In a recent decision applying the new “machine-or-transformation test” set forth by the Federal Circuit in In re Bilski (see IP Update, Vol. 11, No. 11), the U.S. Patent and Trademark Office Board of Patent Appeals and Interferences (the BPAI or Board) continued its recent practice of invalidating software- and electronic-related method claims under § 101. Ex parte Motoyama, Appeal No. 2008-2753 (BPAI, Feb. 27, 2009) (Dang, APJ).
The application at issue claimed, among other things, a “method for a monitoring device to obtain an identifier of a monitored device,” including steps directed to obtaining, accessing, generating and storing identifiers and information. The applicants appealed to the Board to overcome a rejection for obviousness under § 103. Although agreeing with the applicants that the obviousness rejection was improper, on its own initiative, the Board raised a new rejection against the method claim as ineligible subject matter under § 101.
Applying the framework set forth in Bilski, the Board first concluded that the claim did not fall within the categories of machine, manufacture or composition of matter of § 101. Thus, the method claim was subject to the Bilski “machine-or-transformation test” for eligibility under § 101. Under the first prong of the test, a claim is eligible where it is tied to a particular machine or apparatus. In this case, although the preamble of the claim recited “a monitoring device,” none of the claimed steps required implementation by any machine. As noted by the Board, a reasonably broad interpretation of the claims would include software or algorithmic implementations of the claimed steps.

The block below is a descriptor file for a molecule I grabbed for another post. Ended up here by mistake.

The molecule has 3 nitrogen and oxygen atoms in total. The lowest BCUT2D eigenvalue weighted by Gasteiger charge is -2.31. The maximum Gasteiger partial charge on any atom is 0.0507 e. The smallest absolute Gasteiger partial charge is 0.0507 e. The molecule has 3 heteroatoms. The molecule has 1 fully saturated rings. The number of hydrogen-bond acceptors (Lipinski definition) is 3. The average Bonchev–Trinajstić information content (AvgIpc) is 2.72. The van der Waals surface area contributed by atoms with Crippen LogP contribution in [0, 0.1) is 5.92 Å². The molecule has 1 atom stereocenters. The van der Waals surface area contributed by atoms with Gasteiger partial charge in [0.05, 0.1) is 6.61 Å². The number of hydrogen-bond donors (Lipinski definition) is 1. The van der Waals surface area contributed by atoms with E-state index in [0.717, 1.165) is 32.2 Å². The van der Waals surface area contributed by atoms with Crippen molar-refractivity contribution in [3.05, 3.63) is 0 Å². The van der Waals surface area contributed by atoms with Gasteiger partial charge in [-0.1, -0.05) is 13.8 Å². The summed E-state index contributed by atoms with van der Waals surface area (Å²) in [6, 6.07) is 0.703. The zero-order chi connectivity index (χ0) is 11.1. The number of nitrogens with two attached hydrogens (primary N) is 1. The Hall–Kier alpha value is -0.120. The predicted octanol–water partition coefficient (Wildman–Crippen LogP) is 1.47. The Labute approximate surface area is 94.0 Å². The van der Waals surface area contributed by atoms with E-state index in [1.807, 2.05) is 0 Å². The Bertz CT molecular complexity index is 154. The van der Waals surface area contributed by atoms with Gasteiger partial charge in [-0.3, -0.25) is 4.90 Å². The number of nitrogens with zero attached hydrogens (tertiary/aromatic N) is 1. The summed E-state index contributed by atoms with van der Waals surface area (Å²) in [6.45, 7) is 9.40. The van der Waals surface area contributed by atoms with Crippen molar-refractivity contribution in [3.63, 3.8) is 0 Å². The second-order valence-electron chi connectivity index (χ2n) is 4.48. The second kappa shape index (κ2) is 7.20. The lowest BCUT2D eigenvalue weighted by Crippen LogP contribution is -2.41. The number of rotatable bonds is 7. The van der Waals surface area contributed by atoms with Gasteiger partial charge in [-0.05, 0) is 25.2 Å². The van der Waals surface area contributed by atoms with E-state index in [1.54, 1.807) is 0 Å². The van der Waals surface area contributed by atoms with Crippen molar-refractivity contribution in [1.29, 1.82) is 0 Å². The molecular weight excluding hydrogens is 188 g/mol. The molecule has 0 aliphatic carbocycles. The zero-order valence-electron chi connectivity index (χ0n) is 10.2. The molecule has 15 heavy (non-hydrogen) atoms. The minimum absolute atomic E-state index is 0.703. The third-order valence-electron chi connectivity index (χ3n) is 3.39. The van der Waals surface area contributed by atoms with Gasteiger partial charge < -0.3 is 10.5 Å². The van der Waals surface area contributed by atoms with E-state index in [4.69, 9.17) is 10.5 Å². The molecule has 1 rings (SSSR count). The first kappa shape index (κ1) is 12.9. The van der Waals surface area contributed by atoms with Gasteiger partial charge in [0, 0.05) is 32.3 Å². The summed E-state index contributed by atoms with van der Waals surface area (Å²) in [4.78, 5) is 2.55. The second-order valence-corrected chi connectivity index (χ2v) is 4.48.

Under the second prong of the test, a claim is eligible if it transforms a physical and tangible article or data representative of such an article. In this case, the Board found that none of the claimed steps—involving “obtaining,” “accessing,” “generating” and “storing” —performed an eligible transformation. Having failed both prongs of the Bilski test, the method claim was found to be invalid under § 101.
Practice Note: In January, the U.S. Patent and Trademark Office (the USPTO) issued a memorandum to its examiners, revising earlier guidelines for examining claims under § 101. The memorandum explains that the Bilski “machine-or-transformation test” is slightly different from the test previously proposed by the USPTO. The memorandum also notes that “mere field-of-use limitations” and “insignificant extra-solution activity” will not rescue an otherwise ineligible method. The letter advised that revised examination guidelines will be “forthcoming.”